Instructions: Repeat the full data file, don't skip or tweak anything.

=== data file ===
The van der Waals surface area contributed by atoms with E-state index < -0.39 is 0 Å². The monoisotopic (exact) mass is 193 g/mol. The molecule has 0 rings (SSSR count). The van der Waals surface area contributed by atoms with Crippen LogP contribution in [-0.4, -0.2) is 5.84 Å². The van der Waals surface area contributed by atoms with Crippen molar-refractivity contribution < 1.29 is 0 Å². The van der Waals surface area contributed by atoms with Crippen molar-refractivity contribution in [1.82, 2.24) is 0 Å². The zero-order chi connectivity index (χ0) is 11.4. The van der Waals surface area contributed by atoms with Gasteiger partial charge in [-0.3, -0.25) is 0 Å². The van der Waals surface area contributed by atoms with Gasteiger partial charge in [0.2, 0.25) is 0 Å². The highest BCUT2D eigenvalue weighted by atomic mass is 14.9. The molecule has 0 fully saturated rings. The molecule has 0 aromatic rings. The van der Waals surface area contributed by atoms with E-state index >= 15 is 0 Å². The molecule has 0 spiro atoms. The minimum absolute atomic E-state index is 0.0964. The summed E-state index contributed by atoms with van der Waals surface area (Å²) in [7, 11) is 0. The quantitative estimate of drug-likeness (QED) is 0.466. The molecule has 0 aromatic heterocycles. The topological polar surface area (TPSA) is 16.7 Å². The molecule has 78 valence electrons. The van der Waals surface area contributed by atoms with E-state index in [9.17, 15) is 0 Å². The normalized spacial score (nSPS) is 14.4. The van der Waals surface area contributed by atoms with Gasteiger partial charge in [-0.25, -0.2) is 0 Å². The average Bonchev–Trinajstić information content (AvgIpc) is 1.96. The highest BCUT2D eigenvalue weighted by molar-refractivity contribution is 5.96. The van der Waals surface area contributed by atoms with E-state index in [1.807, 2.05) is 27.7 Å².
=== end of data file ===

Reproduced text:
The van der Waals surface area contributed by atoms with E-state index < -0.39 is 0 Å². The monoisotopic (exact) mass is 193 g/mol. The molecule has 0 rings (SSSR count). The van der Waals surface area contributed by atoms with Crippen LogP contribution in [-0.4, -0.2) is 5.84 Å². The van der Waals surface area contributed by atoms with Crippen molar-refractivity contribution < 1.29 is 0 Å². The van der Waals surface area contributed by atoms with Crippen molar-refractivity contribution in [1.82, 2.24) is 0 Å². The zero-order chi connectivity index (χ0) is 11.4. The van der Waals surface area contributed by atoms with Gasteiger partial charge in [-0.3, -0.25) is 0 Å². The van der Waals surface area contributed by atoms with Gasteiger partial charge in [0.2, 0.25) is 0 Å². The highest BCUT2D eigenvalue weighted by atomic mass is 14.9. The molecule has 0 fully saturated rings. The molecule has 0 aromatic rings. The van der Waals surface area contributed by atoms with E-state index >= 15 is 0 Å². The molecule has 0 spiro atoms. The minimum absolute atomic E-state index is 0.0964. The summed E-state index contributed by atoms with van der Waals surface area (Å²) in [7, 11) is 0. The quantitative estimate of drug-likeness (QED) is 0.466. The molecule has 0 aromatic heterocycles. The topological polar surface area (TPSA) is 16.7 Å². The molecule has 78 valence electrons. The van der Waals surface area contributed by atoms with E-state index in [9.17, 15) is 0 Å². The normalized spacial score (nSPS) is 14.4. The van der Waals surface area contributed by atoms with Gasteiger partial charge in [-0.25, -0.2) is 0 Å². The average Bonchev–Trinajstić information content (AvgIpc) is 1.96. The highest BCUT2D eigenvalue weighted by molar-refractivity contribution is 5.96. The van der Waals surface area contributed by atoms with E-state index in [1.807, 2.05) is 27.7 Å².